Understanding a word by the company it keeps (Firth 1957) and the Distributional Hypothesis (Harris 1954) - words that occur in the same contexts tend to have similar meanings - are concepts that have been with us for over a half a century. However, in the past few years we have seen a remarkable body... Continue Reading →
Delighted to be appointed Visiting Professor of Information Science & Technology at RGU. An exciting time for studying the intersection between search & discovery in the enterprise, advanced analytics and human behaviour.
I was in Healdsburg, California this week with the GeoScienceWorld team. Some very interesting demonstrations from the University of Kansas discussing text mining to support research questions such as "what causes bioerosion fluctuations through geological time?" which is important for oil and gas reservoir quality. Healdsburg is 70 miles north of San Francisco in the Sonoma Valley... Continue Reading →
My review of Wu and Liang's Book - Mobile Search Behaviors: an in-depth analysis based on contexts, apps and devices (review published in JLIS) is now on OpenAir (RGU's Open Access site). https://openair.rgu.ac.uk/handle/10059/3428
Some of the fossil shark teeth I found recently from the Peace River in Florida. Megalodon (large), Lemon Shark (top left), Sand Tiger Shark (bottom middle narrow), others include Tiger Shark, Snaggletooth Shark and Stingray. Miocene to Early Pliocene age (23-5 Million years ago) when most of Florida was submerged. You stand in the river... Continue Reading →
The write up from the expert centric digital technology seminar in January 2019 is now on the Finding Petroleum website Proceedings A good write-up of my presentation and feedback.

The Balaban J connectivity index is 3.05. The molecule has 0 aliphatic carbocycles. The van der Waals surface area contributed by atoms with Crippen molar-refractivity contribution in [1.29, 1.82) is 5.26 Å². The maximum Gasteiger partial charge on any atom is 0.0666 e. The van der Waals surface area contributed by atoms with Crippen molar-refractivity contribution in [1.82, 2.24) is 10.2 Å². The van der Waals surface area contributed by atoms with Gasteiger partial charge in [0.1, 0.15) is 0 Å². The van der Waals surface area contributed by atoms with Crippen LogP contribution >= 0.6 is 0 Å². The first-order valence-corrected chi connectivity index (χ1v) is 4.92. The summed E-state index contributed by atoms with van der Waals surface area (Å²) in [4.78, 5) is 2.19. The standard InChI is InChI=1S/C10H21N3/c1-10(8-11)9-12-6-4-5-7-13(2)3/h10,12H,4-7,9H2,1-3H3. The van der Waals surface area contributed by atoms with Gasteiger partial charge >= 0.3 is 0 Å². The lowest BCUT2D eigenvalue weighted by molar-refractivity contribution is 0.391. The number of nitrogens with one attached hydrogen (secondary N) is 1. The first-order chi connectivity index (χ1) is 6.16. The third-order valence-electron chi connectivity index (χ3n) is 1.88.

I conduct research on pattern recognition in geoscience unstructured text. But nothing can beat the real thing! A half broken Ichthyosaur Vertebra I found last month from the dark mudstones, clays & marls of the Liassic on the Dorset coast in England. Palaeontology is after all about pattern recognition. Looking for specific patterns (deductive) but... Continue Reading →
Part of Speech (POS) tagging is an important technique in Natural Language Processing (NLP). For example, differentiating between 'play' (grey) as a noun and 'play' (green) as a verb. Whilst most practitioners use this technique for rule-based NLP approaches, it also has its uses in unsupervised Machine Learning (ML). For example when using vectorspace/text embeddings... Continue Reading →
Semantics is about meaning. We often use different terms to describe the same thing. This might be because the words are very similar (synonyms) for example, or because we are choosing different levels of granularity when we describe (hypernyms). See Table 1 for a more complete list. Table 1 - Some different types of lexical... Continue Reading →